The next morning in Washington, D.C. Cameron Alexander, Presto’s general counsel, is called into the CEO’s office to watch the scene unfold. The factory was on the company’s red list, meaning they should not have any products being manufactured there.  Cameron’s main job is damage control as well as company reputation and he must figure out why this happened and how to spin it in a positive light.  As he digs into the investigation, he is shocked to find out the code of conduct is not only misused, but many times completely ignored.  He starts cracking down on the factory that the order was with and other items begin to come to light, not just in Bangladesh, but in Malaysia and Jordan as well.  Can the poison be stopped, or will it just keep spreading?

A year later, Joshua Griswold meets a confidential informant from Presto urging him to investigate the matter. Josh has won two Pulitzers, but was disgraced after one of the articles was used to uncover an unfortunate scandal.  Now with his marriage in shambles, he hopes he can rebuild his career with the Presto case and maybe even his family.

This book was an incredible read. From the start of the book, I was hooked and couldn’t put it down until I figured out what was going on.  Then once I did, I was along for the ride to see how everything played out.  As a consumer, this book can really open your eyes if you let it.  Most of us have heard about sweatshops and working conditions, but living in a first world country, you don’t really want to go there, either in person or your mind.  So reading this book can definitely give you an education.  It really makes you think about where the products you purchase come from.  It may have a sticker that says Made in Taiwan, but what do the people who make it go through?  How much do they get paid?  And then the whole set up with labor trafficking and supervisor rape.  It’s sickening to even imagine, but it does happen.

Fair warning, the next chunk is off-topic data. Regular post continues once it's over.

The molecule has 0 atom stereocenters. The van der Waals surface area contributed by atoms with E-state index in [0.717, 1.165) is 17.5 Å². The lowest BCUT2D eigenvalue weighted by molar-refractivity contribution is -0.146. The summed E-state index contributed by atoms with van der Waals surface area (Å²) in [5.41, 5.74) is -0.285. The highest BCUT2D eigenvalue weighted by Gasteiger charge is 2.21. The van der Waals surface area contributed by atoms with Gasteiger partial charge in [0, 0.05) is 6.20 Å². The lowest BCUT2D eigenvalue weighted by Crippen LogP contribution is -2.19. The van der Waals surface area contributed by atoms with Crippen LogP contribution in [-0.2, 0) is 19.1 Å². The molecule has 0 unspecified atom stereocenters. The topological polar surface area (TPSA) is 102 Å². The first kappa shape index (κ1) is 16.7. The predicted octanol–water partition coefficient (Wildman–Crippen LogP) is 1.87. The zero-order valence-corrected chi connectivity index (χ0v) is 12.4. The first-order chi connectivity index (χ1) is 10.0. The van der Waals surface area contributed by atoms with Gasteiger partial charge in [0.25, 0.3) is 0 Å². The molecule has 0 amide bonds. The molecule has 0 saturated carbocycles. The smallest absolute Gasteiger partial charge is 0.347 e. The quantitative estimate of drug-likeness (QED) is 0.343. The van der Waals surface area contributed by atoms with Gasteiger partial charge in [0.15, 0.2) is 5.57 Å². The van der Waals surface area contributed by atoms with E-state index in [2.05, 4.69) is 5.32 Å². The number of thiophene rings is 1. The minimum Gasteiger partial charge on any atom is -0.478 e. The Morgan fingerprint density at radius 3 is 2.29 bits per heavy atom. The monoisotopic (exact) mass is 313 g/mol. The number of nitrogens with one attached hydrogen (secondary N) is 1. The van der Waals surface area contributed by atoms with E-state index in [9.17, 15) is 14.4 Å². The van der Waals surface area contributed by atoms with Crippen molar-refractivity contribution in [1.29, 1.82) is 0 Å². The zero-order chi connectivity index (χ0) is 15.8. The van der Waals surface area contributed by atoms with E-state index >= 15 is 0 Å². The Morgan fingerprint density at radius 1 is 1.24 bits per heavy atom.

I think this would be a powerful book for business majors to read. Just to get them in a mindset about decisions they will be making and how they can affect other people’s lives.  If we are going to change the system, it will have to be from the top down and everyone will have to work to make a difference.  Thank you Corban Addison for bringing this issue to light and giving these workers a voice to be heard.

Aside from some of the content that will undoubtedly make some people uncomfortable, there is also some harsh language throughout. I would recommend this book to college age and above.

I received a complimentary copy of this book from the publisher. The views and opinions expressed within are my own.

The Heavens May Fall

the-heavens-may-fallAuthor: Allen Eskens

Publisher: Seventh Street Books

Release Date: October 4, 2016

Rating: 4 1/2 Stars

Reviewer: Jessica Higgins

A true thriller that examines both the detective procedural and the legal defense. Fiat justitia ruat cælum!

Detective Max Rupert is going through a trying time after the death of his wife. Now with a new homicide case involving a young woman and a defense attorney who once committed fraud on the court with a false discipline paper on Max, he finds himself up against one of his good friends Boady Sanders, who has taken the case on as the defense counsel.  Max has the suspect pegged on this as his alibi is shot, a neighbor swears she saw him at the scene at the time of the murder, and he has a motive.  But Boady is equally convinced that his client couldn’t have committed the murder.  After all, he left his law practice to him after he could no longer stomach the trials when an innocent man was killed in prison.  Told from differing points of view, it is a race to find out the truth.

This book is an exceptionally good legal thriller. It is fast paced and doesn’t draw on anything from the past books that have three of the common characters.  It is easily a stand-alone novel.  Even with the fast pace, there were still plenty of twists that kept the reader guessing.  Throughout most of the book, I found myself sympathizing with both Max and with Ben, unlikely though it would seem.  I really wanted to find out the truth to determine who was right.  I had a questioning moment with the flip flop of the credible witness, but still didn’t see the twist coming with that.  Well done Mr. Eskens. Well done.